The day of the cricket match arrives and Leo, drafted into the Hall team on account of another player’s injury, catches out Ted, who is the star batsman of the village team. In the village hall afterwards, both Ted and Leo sing songs accompanied by Marian on the piano. Leo’s is a star turn, and he basks in the glory of his achievements in both the cricket match and the party afterwards. On the walk home, Marcus lets Leo in on the news that Marian is now engaged to Trimingham, which Leo thinks will surely bring an end to Ted and Marian’s letters.

After the next Sunday church service, Leo asks Trimingham about the Viscounts that came before him. Leo learns that the fifth was killed in a duel over a woman, but Trimingham warns him that “nothing is ever a lady’s fault.”

The next day, Leo is shocked when Marian gives him another letter for Ted. Feeling loyalty toward Trimingham, he tells Marian that he can’t take it for her, to which she reacts with anger and accuses him of being spoilt. In tears, Leo grabs the letter and runs to the farm. When Leo arrives, Ted is staring down the barrel of his gun, cleaning its insides. Ted notices that Leo’s been crying and assumes it is to do with Marian. Ted manages to cheer Leo up, but gets frustrated when Leo questions him relentlessly on love, marriage, and “spooning.” Ted stands up intimidatingly, causing Leo to run away back to the Hall.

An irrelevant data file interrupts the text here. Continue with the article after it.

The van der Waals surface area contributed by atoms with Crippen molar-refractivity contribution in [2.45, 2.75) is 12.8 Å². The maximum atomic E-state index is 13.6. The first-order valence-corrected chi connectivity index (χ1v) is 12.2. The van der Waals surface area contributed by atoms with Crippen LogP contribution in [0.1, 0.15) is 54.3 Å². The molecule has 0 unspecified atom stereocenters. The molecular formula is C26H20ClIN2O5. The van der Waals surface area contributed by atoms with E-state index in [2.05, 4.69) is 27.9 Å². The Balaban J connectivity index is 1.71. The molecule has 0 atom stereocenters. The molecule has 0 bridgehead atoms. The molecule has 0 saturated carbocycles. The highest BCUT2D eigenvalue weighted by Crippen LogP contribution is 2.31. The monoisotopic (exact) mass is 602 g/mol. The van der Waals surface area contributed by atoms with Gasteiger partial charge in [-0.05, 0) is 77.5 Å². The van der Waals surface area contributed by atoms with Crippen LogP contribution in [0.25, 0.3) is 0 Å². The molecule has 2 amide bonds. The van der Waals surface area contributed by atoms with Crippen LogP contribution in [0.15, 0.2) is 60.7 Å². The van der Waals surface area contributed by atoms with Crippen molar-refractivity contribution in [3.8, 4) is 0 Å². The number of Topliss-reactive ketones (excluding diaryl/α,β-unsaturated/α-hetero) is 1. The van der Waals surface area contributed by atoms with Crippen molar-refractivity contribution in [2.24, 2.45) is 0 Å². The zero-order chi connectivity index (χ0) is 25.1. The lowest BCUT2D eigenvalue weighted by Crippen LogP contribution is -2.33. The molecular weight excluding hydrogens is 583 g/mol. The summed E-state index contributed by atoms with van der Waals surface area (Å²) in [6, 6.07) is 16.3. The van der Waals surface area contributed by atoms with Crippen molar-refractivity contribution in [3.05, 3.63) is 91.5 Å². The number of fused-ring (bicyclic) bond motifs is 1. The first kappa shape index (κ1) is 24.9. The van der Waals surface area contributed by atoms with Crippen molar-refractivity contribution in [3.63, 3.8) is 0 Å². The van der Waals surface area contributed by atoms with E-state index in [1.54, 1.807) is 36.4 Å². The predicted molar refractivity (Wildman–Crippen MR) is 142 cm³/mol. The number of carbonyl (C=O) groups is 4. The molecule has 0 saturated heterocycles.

Leo writes to his mother asking to be called home, without going into too much detail why. He thinks that if he can remove himself from Brandham Hall it will bring an end to Ted and Marian’s affair. Trimingham asks Leo to find Marian for him, but she is at the house of her grandmother, Nannie Robson—at least, that it is what Leo heard from Marcus. Trimingham accidentally lets slip that Mrs. Maudsley is ill.

Leo spends some time with Marcus, who tells Leo that his mother is under nervous strain because she feels that Marian may go back on her agreement to marry Trimingham. He also informs Leo that for Leo’s upcoming birthday Marian has bought him a green bicycle. Through Marcus’ teasing, Leo realizes that the color green implies that he is young and naïve. Annoyed, Leo boasts that he knows where Marian actually is. They head to one of the outhouses and hear two people in there, but Leo prevents their discovery by saying he’s bored.